As for where to put the leads, for the ref and speed sensor, attach the scope ground lead to the chassis and with the DME disconnected, at the plug, you can probe either of the two outputs wires from the sensors but the scope should be set to AC coupling. Do not put the ground of the scope on one wire and the probe on the other. The output from the sensors is a balanced 2 wire with a shield, so neither of the 2 wires is grounded. Each wire should read about the same except they will be out of phase with eachother.

Tippy, you had asked about the coil output. As far as I understand from reading this forum, the output is high (12V through the primary of the coil) which is dragged to ground for firing the coil. It's that rapid change from 12V to ground that is really an AC pulse that is transferred to the secondary and multiplied many times because of the prim to sec turns ratio. I just scoped the pin 1 output on the DME and also on the primary of the coil, looking for those negative going pulses. need to set the vertical sensitivity to 2 V/div but seems to work quite well. That Velleman scope you mention for $120, seems like a very good deal also. Would be much more flexible than this DSO jobby.

Triggering a scope to give you a nice waveform from our cars is difficult but with a storage scope like this DSO you can capture then look at a later.

I'm pretty new to this, so would appreciate any inputs from anyone with much more experience in this area than me.

Mike
Old 12-03-2017, 08:52 AM
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Good basic scope tutorial

https://www.youtube.com/watch?v=u4zyptPLlJI
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Just wanted to correct something I said above, that the speed sensor is 6X the frequency of the ref sensor. That was a wrong statement. From the ref sensor I figured out the starter motor rpm is about 180 rpm or 3 per second. The output from the speed sensor is shown below, at 1 cycle every 4mS or 250 cycles/sec. This is pretty crude math but that would say the speed sensor is giving a pulse every 84th of a revolution and I looked closer at Bentley and seems it's providing a pulse every tooth.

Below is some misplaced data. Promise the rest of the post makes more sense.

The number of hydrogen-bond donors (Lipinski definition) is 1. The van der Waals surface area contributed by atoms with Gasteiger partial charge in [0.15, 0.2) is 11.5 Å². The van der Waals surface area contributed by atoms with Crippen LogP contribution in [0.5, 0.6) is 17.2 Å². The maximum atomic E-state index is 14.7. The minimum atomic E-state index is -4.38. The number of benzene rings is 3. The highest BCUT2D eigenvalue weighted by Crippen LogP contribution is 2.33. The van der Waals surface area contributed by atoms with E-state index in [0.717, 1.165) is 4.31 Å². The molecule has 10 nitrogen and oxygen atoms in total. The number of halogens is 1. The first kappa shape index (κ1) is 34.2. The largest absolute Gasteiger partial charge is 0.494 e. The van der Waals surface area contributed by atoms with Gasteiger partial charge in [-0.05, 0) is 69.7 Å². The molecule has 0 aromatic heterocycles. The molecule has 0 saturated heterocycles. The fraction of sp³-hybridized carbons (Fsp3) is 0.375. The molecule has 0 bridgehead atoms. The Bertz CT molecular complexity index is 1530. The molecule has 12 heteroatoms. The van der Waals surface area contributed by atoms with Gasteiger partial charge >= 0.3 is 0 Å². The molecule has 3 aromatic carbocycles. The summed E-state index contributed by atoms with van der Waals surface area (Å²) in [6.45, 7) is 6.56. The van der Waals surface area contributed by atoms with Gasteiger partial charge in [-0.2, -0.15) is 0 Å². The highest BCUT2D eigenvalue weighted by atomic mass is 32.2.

Mike

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Great info. What does the coil trigger signal look like?
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Old 12-03-2017, 03:48 PM
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Apologies for the delay in replying. I've had some intermittent issues with my DME. Here is the trigger signal to the coil, measured right on Pin 1. Looks like almost 80mS between ground pulses.

Mike


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Old 12-05-2017, 02:27 PM
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Make that every 50mS, which is about right considering 6 firing per revolution at 180 rpm
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Believe it or not Porsche is still pro-scope after all these years. I went to Classic Fuel and Ignition training earlier this year and there was much to learn. They (Porsche) want you to be able to look at all six cylinder traces at once, “the parade”, to check for misfiring, low compression etc. It’s quicker than almost anything when hard data is needed.
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Old 12-19-2017, 08:49 PM
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Originally Posted by manbridge 74 View Post
Believe it or not Porsche is still pro-scope after all these years. I went to Classic Fuel and Ignition training earlier this year and there was much to learn. They (Porsche) want you to be able to look at all six cylinder traces at once, “the parade”, to check for misfiring, low compression etc. It’s quicker than almost anything when hard data is needed.
Interesting. So no scanning for trigger signals?
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Old 12-20-2017, 09:28 AM
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No scanning available on pre-OBD cars but you can look at crank and reference signals. Anything with a duty cycle, etc.
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Old 12-20-2017, 10:06 AM
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Well, my brain is still stuck on ignition points and carburetors.

That said I had to recently trouble shoot the wife's car's ignition. No spark on two cylinders. It is a four cylinder car with wasted spark ignition controlled by a ECM. I determined a bad coil trigger from the ECM. Car to remain anonymous.

So my question is couldn't one read the trigger signal from a Carrera or newer air cooled car? Isn't that what Mike is doing in post #12?

Turns out I could use a trouble light to figure it out.
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Old 12-20-2017, 10:21 AM
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Yep, trouble light is good for on off type signals.

Much more info available watching ignition wave forms.
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Old 12-20-2017, 10:39 AM